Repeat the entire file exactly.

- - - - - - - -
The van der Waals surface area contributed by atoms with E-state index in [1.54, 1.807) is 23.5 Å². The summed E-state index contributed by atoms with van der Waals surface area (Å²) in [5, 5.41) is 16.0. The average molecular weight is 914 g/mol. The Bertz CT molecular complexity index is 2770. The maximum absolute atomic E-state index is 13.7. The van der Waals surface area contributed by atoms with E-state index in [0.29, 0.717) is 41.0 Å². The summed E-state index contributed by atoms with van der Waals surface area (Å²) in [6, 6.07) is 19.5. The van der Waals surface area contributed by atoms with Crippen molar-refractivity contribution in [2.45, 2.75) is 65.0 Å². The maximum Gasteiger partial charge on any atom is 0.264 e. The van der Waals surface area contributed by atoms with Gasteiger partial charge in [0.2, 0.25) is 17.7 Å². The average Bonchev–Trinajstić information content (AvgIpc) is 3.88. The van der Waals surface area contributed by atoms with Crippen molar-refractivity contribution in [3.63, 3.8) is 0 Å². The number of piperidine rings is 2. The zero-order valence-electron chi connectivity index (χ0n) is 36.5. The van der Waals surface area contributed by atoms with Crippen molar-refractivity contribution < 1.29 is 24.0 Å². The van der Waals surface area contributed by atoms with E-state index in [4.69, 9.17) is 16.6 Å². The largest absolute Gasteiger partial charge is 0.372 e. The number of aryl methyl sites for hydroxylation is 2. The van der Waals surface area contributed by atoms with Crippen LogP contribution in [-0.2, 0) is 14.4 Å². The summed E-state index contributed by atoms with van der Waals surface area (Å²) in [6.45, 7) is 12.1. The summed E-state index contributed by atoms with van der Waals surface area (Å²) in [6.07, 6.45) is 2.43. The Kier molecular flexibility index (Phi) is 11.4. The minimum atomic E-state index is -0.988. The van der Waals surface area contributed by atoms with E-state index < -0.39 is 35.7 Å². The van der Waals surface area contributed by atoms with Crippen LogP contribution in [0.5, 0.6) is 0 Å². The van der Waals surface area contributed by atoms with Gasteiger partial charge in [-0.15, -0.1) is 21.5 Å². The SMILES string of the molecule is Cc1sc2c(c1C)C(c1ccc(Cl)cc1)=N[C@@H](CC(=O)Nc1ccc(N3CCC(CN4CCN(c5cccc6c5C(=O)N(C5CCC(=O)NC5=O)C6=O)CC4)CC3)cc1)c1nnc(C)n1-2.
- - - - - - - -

The van der Waals surface area contributed by atoms with E-state index in [1.54, 1.807) is 23.5 Å². The summed E-state index contributed by atoms with van der Waals surface area (Å²) in [5, 5.41) is 16.0. The average molecular weight is 914 g/mol. The Bertz CT molecular complexity index is 2770. The maximum absolute atomic E-state index is 13.7. The van der Waals surface area contributed by atoms with E-state index in [0.29, 0.717) is 41.0 Å². The summed E-state index contributed by atoms with van der Waals surface area (Å²) in [6, 6.07) is 19.5. The van der Waals surface area contributed by atoms with Crippen molar-refractivity contribution in [2.45, 2.75) is 65.0 Å². The maximum Gasteiger partial charge on any atom is 0.264 e. The van der Waals surface area contributed by atoms with Gasteiger partial charge in [0.2, 0.25) is 17.7 Å². The average Bonchev–Trinajstić information content (AvgIpc) is 3.88. The van der Waals surface area contributed by atoms with Crippen molar-refractivity contribution in [3.63, 3.8) is 0 Å². The number of piperidine rings is 2. The zero-order valence-electron chi connectivity index (χ0n) is 36.5. The van der Waals surface area contributed by atoms with Crippen molar-refractivity contribution < 1.29 is 24.0 Å². The van der Waals surface area contributed by atoms with E-state index in [4.69, 9.17) is 16.6 Å². The largest absolute Gasteiger partial charge is 0.372 e. The number of aryl methyl sites for hydroxylation is 2. The van der Waals surface area contributed by atoms with Crippen LogP contribution in [-0.2, 0) is 14.4 Å². The summed E-state index contributed by atoms with van der Waals surface area (Å²) in [6.45, 7) is 12.1. The summed E-state index contributed by atoms with van der Waals surface area (Å²) in [6.07, 6.45) is 2.43. The Kier molecular flexibility index (Phi) is 11.4. The minimum atomic E-state index is -0.988. The van der Waals surface area contributed by atoms with E-state index < -0.39 is 35.7 Å². The van der Waals surface area contributed by atoms with Crippen LogP contribution in [0.5, 0.6) is 0 Å². The van der Waals surface area contributed by atoms with Gasteiger partial charge in [-0.15, -0.1) is 21.5 Å². The SMILES string of the molecule is Cc1sc2c(c1C)C(c1ccc(Cl)cc1)=N[C@@H](CC(=O)Nc1ccc(N3CCC(CN4CCN(c5cccc6c5C(=O)N(C5CCC(=O)NC5=O)C6=O)CC4)CC3)cc1)c1nnc(C)n1-2.